What is USB3 Vision?
USB3 Vision™ is a global standard for transporting high-speed imaging and video data to computers over the widely available USB 3.0 bus. The bus transfers payload data at throughputs approaching 3 Gb/s. The USB3 Vision standard, ratified in February 2013, specifies how to format, stream, and control the transfer of the imaging and video data over the bus, and includes a methodology for interoperating with software applications and SDKs on the host computer.
What are the benefits?
The USB3 Vision standard helps reduce the design, deployment, and maintenance costs of high-speed video applications based on the USB 3.0 bus by:
- Making it simpler to implement applications using the affordable and widely available USB 3.0 ports;
- Making it easier to leverage the native performance attributes of the USB 3.0 platform, such as its high bandwidth, power over cable, and plug-and-play usability; and
- Allowing USB 3.0 based cameras and other imaging products from various vendors to interoperate seamlessly, without time-consuming integration issues.
What is Pleora’s role?
Pleora’s frame grabbers and embedded solutions are USB3 Vision compliant, and the company plays an active role in USB3 Vision standards activities. Pleora contributed to the technical specifications and marketing development needed to launch the standard, and our representatives are driving its ongoing evolution by serving on the USB3 Vision Technical Committee.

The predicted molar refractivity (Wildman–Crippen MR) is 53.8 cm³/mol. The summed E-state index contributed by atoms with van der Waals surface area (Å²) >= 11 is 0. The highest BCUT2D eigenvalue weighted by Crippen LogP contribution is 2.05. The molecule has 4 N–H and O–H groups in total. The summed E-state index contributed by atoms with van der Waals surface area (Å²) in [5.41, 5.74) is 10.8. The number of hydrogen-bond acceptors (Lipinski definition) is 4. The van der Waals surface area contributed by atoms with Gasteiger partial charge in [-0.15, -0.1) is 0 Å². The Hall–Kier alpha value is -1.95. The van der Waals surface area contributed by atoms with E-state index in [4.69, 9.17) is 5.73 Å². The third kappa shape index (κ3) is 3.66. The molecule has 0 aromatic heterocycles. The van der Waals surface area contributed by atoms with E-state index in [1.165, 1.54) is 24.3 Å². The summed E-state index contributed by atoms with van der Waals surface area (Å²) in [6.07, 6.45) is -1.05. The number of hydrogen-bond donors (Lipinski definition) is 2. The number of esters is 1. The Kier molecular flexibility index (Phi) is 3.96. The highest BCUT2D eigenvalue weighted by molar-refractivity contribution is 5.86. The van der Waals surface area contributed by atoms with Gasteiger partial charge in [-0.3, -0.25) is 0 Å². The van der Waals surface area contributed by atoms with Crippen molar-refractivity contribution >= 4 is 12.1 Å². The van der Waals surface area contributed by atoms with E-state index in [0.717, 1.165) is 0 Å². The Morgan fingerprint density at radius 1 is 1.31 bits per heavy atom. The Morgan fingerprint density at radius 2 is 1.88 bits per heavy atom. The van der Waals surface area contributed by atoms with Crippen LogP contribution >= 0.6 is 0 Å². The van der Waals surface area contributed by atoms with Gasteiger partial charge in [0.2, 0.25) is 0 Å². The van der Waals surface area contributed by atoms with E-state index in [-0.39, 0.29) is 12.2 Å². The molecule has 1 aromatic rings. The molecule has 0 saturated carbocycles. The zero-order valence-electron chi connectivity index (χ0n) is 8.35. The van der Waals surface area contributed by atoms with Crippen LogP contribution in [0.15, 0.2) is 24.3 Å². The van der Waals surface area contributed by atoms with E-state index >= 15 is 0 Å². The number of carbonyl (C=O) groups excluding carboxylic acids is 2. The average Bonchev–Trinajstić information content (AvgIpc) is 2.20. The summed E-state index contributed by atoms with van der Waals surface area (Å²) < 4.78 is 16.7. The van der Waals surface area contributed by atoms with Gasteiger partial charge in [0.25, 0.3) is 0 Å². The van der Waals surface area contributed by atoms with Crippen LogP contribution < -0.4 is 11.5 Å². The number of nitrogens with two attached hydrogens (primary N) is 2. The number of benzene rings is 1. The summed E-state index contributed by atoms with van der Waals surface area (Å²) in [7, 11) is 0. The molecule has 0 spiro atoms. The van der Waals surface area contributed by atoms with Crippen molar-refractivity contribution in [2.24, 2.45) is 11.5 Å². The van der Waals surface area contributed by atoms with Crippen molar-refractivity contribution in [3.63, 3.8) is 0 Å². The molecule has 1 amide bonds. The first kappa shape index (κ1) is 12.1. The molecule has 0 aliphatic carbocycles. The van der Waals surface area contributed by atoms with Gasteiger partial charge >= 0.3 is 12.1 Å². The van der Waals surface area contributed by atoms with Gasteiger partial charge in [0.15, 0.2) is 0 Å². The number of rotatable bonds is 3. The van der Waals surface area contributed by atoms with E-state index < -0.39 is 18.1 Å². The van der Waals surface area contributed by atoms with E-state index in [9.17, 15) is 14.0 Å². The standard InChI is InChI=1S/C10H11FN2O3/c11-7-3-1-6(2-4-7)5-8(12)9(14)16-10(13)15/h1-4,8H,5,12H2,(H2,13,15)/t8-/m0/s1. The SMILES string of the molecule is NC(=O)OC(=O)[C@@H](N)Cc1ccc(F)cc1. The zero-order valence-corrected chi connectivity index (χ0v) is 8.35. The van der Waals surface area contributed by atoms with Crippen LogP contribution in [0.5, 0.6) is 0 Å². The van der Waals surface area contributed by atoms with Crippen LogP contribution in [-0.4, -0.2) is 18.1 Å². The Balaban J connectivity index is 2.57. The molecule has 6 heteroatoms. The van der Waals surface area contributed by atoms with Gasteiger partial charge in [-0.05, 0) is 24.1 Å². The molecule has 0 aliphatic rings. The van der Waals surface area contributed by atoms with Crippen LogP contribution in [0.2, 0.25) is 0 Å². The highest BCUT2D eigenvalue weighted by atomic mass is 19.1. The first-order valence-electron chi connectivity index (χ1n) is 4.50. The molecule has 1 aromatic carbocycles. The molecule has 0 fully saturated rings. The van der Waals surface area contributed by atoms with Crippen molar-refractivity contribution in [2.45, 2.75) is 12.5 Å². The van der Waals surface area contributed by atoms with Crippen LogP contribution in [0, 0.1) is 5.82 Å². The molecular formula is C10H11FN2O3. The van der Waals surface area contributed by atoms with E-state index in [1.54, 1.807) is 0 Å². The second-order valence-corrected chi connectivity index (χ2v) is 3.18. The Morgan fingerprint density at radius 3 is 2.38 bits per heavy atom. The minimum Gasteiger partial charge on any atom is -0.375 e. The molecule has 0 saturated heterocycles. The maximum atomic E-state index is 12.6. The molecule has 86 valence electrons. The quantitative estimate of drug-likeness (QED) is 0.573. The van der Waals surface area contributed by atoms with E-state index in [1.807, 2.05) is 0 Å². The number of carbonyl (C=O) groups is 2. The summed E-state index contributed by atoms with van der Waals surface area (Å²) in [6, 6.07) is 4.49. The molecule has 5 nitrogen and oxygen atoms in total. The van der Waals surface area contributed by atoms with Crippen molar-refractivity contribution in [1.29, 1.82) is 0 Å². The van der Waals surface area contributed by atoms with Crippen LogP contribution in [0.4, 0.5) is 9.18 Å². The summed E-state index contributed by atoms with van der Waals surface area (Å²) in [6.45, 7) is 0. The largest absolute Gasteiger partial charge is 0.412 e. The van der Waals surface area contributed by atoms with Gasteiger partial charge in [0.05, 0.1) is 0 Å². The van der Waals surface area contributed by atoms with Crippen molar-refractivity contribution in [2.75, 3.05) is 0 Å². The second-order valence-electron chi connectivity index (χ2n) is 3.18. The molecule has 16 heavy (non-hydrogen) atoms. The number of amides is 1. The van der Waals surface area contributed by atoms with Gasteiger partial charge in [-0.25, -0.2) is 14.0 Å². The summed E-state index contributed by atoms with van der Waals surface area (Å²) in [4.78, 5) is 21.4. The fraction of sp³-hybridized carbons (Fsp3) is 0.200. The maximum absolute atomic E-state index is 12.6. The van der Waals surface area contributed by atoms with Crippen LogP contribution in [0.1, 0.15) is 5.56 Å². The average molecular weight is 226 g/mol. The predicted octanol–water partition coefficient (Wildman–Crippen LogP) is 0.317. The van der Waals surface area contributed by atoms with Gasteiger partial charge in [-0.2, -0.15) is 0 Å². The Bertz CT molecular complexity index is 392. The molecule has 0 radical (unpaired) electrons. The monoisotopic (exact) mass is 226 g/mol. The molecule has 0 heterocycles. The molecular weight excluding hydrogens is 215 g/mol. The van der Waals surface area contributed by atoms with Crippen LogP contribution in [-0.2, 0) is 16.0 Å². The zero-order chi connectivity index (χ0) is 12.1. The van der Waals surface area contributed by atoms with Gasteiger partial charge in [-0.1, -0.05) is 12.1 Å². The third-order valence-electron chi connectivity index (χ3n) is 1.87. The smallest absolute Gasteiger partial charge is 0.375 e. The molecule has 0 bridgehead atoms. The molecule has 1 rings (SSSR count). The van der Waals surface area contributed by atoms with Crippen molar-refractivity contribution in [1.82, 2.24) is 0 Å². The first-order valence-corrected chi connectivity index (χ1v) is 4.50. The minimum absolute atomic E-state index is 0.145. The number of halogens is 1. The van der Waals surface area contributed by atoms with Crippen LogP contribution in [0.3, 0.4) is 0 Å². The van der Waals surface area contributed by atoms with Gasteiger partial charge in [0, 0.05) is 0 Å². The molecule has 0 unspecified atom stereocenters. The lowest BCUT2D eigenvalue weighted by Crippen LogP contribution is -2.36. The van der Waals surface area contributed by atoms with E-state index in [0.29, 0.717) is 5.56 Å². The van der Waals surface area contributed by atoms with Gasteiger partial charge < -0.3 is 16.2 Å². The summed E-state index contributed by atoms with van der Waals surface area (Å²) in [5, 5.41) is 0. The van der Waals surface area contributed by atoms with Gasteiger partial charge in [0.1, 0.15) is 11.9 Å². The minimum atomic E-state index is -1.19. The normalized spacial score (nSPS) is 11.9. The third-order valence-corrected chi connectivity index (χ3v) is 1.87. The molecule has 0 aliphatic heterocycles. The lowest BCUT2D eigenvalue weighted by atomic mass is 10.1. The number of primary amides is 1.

How does USB3 Vision relate to GenICam and GigE Vision?
USB3 Vision uses the applications programming interface (API) defined by the GenICam™ standard to access and control features in compliant cameras and other imaging products. The GigE Vision standard is allied with GenICam in the same way. The shared use of GenICam simplifies applications design and integration by providing camera and system manufacturers with a common set of feature names and configuration for cameras and other imaging products from different manufacturers.
How is USB3 Vision managed?
The USB3 Vision standard is administered by the AIA, a trade association for the machine vision industry based in Michigan, U.S. The AIA publishes the USB3 Vision standard text and oversees the validation process. Technical evolution is handled by the AIA’s USB3 Vision Technical Committee, made up of representatives from every major sector of the vision systems industry.
The USB3 Vision standard has three main elements:
- Device Identification and Control – which, based on GenICam’s control protocol, defines the mechanism used by the host computer to control cameras and other imaging systems;
- USB3 Vision Streaming Protocol (UVSP) – which defines the bulk endpoints for video streaming, describes how images are packetized, and provides mechanisms for cameras or other types of imaging products to send image data and other information to compliant hosts; and
- An extensible mark-up language (XML) description file – which provides the equivalent of a computer-readable data sheet of the features in compliant cameras or other imaging systems. This file must be based on the schema defined by the GenICam standard and include a handful of basic features.